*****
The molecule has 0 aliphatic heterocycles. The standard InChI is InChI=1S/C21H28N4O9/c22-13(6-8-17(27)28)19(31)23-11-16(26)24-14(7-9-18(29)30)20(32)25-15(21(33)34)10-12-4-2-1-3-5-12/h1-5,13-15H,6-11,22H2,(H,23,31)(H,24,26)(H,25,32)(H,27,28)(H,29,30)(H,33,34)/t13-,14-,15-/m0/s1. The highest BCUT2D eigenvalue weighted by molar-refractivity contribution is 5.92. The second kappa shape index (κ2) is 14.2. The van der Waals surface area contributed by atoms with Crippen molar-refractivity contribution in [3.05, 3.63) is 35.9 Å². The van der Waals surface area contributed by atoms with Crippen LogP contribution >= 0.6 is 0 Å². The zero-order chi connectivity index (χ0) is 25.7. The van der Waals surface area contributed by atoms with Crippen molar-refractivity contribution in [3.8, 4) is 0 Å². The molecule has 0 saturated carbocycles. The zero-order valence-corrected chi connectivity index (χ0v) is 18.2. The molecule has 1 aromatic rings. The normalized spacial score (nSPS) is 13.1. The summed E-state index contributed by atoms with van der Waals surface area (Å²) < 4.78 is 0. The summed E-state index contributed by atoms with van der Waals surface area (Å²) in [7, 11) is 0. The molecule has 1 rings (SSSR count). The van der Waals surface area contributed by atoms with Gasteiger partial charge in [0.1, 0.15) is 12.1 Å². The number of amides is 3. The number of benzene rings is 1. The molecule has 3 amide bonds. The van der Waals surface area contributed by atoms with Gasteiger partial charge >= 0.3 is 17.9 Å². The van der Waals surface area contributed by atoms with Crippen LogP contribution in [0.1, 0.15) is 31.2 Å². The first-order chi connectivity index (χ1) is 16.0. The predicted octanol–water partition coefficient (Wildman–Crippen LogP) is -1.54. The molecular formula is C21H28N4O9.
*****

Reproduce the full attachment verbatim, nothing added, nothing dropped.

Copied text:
The molecule has 0 aliphatic heterocycles. The standard InChI is InChI=1S/C21H28N4O9/c22-13(6-8-17(27)28)19(31)23-11-16(26)24-14(7-9-18(29)30)20(32)25-15(21(33)34)10-12-4-2-1-3-5-12/h1-5,13-15H,6-11,22H2,(H,23,31)(H,24,26)(H,25,32)(H,27,28)(H,29,30)(H,33,34)/t13-,14-,15-/m0/s1. The highest BCUT2D eigenvalue weighted by molar-refractivity contribution is 5.92. The second kappa shape index (κ2) is 14.2. The van der Waals surface area contributed by atoms with Crippen molar-refractivity contribution in [3.05, 3.63) is 35.9 Å². The van der Waals surface area contributed by atoms with Crippen LogP contribution >= 0.6 is 0 Å². The zero-order chi connectivity index (χ0) is 25.7. The van der Waals surface area contributed by atoms with Crippen molar-refractivity contribution in [3.8, 4) is 0 Å². The molecule has 0 saturated carbocycles. The zero-order valence-corrected chi connectivity index (χ0v) is 18.2. The molecule has 1 aromatic rings. The normalized spacial score (nSPS) is 13.1. The summed E-state index contributed by atoms with van der Waals surface area (Å²) < 4.78 is 0. The summed E-state index contributed by atoms with van der Waals surface area (Å²) in [7, 11) is 0. The molecule has 1 rings (SSSR count). The van der Waals surface area contributed by atoms with Gasteiger partial charge in [0.1, 0.15) is 12.1 Å². The number of amides is 3. The number of benzene rings is 1. The molecule has 3 amide bonds. The van der Waals surface area contributed by atoms with Gasteiger partial charge >= 0.3 is 17.9 Å². The van der Waals surface area contributed by atoms with Crippen LogP contribution in [0.1, 0.15) is 31.2 Å². The first-order chi connectivity index (χ1) is 16.0. The predicted octanol–water partition coefficient (Wildman–Crippen LogP) is -1.54. The molecular formula is C21H28N4O9.